You have a gut feeling that something isn’t right about the way you’ve been approaching IT in your business. You’re not sure exactly what to do, but you’re afraid of what might happen if you continue the current path. Maybe you have one or two internal IT employees. You’re worried about what would happen if your network crashes overnight or while they’re on vacation. Maybe you contract with a freelancer or company to come to your business and install or troubleshoot equipment as needed. They do the work you ask, but you’re not sure if there are better hardware and software options available. If these are the things keeping you up at night, outsourcing your IT department might be the right solution for you. Managed IT is just one of the four main ways businesses approach IT support, but it is the only comprehensive outsourced IT option that will address your concerns. With managed IT services, an IT company takes on complete oversight of your network and support of your devices and end users. Managed IT services include both strategic and tactical services. You get the benefits of an IT strategy with a team of professionals handling the monitoring and maintenance of your network along with the day-to-day end user support.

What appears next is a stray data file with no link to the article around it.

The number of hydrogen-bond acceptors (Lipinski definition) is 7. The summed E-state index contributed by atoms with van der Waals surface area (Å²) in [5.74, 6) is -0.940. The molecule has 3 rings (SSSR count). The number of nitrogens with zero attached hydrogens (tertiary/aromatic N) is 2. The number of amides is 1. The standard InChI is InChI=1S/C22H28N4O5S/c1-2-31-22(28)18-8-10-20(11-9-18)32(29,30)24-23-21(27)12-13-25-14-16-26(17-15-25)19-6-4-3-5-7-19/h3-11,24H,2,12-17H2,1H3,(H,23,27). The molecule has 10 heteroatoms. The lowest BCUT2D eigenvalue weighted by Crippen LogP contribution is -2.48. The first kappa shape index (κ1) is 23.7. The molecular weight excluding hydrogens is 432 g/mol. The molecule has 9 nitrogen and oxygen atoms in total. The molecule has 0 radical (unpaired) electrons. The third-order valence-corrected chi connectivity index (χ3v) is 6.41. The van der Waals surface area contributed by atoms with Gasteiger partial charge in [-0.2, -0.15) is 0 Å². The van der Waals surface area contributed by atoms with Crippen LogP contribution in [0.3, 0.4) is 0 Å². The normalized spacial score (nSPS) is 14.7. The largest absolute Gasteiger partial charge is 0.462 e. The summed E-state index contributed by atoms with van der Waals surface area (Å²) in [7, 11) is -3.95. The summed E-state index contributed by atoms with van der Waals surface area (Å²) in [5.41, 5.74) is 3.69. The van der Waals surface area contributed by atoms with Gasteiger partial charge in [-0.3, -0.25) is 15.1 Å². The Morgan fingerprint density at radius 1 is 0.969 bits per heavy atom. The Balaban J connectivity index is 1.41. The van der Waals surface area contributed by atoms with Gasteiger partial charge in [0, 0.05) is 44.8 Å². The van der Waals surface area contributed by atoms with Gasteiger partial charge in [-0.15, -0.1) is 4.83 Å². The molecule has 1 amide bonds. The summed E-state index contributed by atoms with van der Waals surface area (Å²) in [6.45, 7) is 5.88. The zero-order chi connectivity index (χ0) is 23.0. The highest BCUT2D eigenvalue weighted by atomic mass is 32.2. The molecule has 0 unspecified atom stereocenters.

The cloud is the hottest tech buzzword. Everyone is anxious to downsize their technology to a computer with an internet connection. Especially when faced with a major server or software upgrade. That’s doable for a lot of businesses these days. But moving to the cloud without thinking about all the implications can have a major negative impact on your business. Some things you’ll need to consider include: What are you moving to the cloud? Do you need to access the cloud when the internet goes down? Is your data in the cloud backed up? Does your cloud solution meet security and compliance requirements? First, to identify what you’re moving to the cloud. Let’s make sure you understand what the cloud is, and your options for using it.
There are four different ways most businesses acquire IT support. You can: Hire an internal IT person Hire an on-demand IT vendor or freelancer when you need help Pre-purchase blocks of IT support hours Partner with a Managed Service Provider (MSP) Each approach to IT support has its pros and cons, and within each approach are various pricing models.